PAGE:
Purdue Responds to Alleged Harassment of Chinese Student | Inside Higher Ed

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Purdue University president Mitch Daniels sent a universitywide message last week threatening disciplinary actions against students who allegedly threatened a student from China for speech viewed unfavorably by the Chinese government.

Daniels’s comments came in response to a recent ProPublica article reporting that a Purdue graduate student from China, Zhiaho Kong, was subject to intimidation and harassment after he posted an open letter praising the heroism of students killed during the Tiananmen Square massacre in 1989. Kong told ProPublica that after he posted the letter, his parents in China received a visit from officers of the Ministry of State Security, China’s spy agency, warning him about his U.S.-based activism. Kong also said that other Chinese students at Purdue began harassing him, calling him a Central Intelligence Agency officer and threatening to report him to the Chinese Embassy and to the state security agency.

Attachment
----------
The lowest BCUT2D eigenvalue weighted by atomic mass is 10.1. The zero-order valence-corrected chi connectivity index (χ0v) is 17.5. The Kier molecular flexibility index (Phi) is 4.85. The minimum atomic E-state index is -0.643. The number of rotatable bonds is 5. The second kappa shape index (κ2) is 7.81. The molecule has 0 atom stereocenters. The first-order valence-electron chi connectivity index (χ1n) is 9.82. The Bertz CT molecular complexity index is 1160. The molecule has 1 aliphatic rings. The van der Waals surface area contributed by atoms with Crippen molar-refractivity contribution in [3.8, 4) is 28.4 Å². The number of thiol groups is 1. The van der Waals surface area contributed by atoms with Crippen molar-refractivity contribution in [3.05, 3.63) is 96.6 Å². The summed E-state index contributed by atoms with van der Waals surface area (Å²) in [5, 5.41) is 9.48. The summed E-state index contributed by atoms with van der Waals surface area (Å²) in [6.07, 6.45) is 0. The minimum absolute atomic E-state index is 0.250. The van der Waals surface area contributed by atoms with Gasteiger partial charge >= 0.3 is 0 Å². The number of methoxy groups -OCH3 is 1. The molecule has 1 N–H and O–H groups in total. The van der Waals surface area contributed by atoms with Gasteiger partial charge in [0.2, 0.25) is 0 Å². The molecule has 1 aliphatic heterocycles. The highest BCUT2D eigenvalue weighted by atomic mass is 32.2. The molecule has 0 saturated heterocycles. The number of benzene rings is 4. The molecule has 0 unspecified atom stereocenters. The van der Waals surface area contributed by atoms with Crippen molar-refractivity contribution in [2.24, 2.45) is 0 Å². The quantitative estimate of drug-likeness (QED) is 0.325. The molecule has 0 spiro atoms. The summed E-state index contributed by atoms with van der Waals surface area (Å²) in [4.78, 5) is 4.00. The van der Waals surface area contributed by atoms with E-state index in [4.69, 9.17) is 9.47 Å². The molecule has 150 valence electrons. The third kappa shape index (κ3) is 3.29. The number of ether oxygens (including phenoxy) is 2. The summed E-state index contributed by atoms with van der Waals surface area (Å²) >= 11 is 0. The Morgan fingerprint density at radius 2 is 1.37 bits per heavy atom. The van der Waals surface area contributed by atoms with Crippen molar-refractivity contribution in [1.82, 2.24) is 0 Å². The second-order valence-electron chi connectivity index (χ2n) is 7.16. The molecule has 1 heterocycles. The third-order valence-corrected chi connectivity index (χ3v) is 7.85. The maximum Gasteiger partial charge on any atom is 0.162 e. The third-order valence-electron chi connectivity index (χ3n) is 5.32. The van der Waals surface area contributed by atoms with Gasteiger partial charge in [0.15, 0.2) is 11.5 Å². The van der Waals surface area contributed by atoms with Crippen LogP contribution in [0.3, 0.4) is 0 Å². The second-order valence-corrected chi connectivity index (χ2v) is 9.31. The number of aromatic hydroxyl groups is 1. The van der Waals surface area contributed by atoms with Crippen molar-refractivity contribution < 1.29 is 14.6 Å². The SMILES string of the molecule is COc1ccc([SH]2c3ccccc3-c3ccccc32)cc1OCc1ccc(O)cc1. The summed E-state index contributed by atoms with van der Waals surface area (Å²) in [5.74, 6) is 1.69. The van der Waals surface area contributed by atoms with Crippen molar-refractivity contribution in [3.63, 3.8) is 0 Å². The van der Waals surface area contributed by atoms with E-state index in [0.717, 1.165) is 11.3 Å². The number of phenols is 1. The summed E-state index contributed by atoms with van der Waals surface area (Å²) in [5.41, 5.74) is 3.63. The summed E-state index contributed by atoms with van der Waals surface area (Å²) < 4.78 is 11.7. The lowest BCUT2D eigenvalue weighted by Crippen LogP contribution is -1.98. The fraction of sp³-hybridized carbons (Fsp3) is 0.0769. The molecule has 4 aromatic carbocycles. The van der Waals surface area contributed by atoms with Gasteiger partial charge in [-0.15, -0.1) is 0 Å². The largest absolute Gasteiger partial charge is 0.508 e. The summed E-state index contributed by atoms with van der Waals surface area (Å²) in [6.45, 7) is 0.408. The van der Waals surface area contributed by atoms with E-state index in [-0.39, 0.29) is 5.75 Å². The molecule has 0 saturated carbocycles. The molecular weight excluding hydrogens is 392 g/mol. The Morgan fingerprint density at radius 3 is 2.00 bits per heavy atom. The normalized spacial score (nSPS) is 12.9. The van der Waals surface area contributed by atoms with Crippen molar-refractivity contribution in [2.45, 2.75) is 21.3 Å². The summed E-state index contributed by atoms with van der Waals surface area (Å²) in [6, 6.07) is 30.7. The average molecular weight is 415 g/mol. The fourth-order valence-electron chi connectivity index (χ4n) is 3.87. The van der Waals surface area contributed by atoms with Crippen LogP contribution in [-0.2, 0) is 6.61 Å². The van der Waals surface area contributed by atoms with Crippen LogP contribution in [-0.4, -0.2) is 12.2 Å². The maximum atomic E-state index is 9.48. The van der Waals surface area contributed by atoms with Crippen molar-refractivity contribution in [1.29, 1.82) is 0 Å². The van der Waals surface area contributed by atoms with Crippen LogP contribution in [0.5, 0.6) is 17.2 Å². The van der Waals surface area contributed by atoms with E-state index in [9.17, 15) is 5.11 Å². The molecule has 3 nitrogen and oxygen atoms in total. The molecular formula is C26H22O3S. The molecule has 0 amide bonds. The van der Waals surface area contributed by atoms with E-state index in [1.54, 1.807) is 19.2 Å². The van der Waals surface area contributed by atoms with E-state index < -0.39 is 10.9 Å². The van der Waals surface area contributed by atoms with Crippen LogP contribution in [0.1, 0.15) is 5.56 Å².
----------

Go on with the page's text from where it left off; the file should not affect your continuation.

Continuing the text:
Daniels said the university was unaware at the time of the reported events and learned of them from national sources.

“Any such intimidation is unacceptable and unwelcome on our campus,” Daniels wrote. “Purdue has punished less personal, direct and threatening conduct. Anyone taking exception to the speech in question had their own right to express their disagreement, but not to engage in the actions of harassment which occurred here. If those students who issued the threats can be identified, they will be subject to appropriate disciplinary action. Likewise, any student found to have reported another student to any foreign entity for exercising their freedom of speech or belief will be subject to significant sanction.”

Daniels added, “International students are nothing new at Purdue University, which welcomed its first Asian admittees well over a century ago. We are proud that several hundred international students, nearly 200 of them Chinese, enrolled again this fall.

“But joining the Purdue community requires acceptance of its rules and values, and no value is more central to our institution or to higher education generally than the freedom of inquiry and expression. Those seeking to deny those rights to others, let alone to collude with foreign governments in repressing them, will need to pursue their education elsewhere.”

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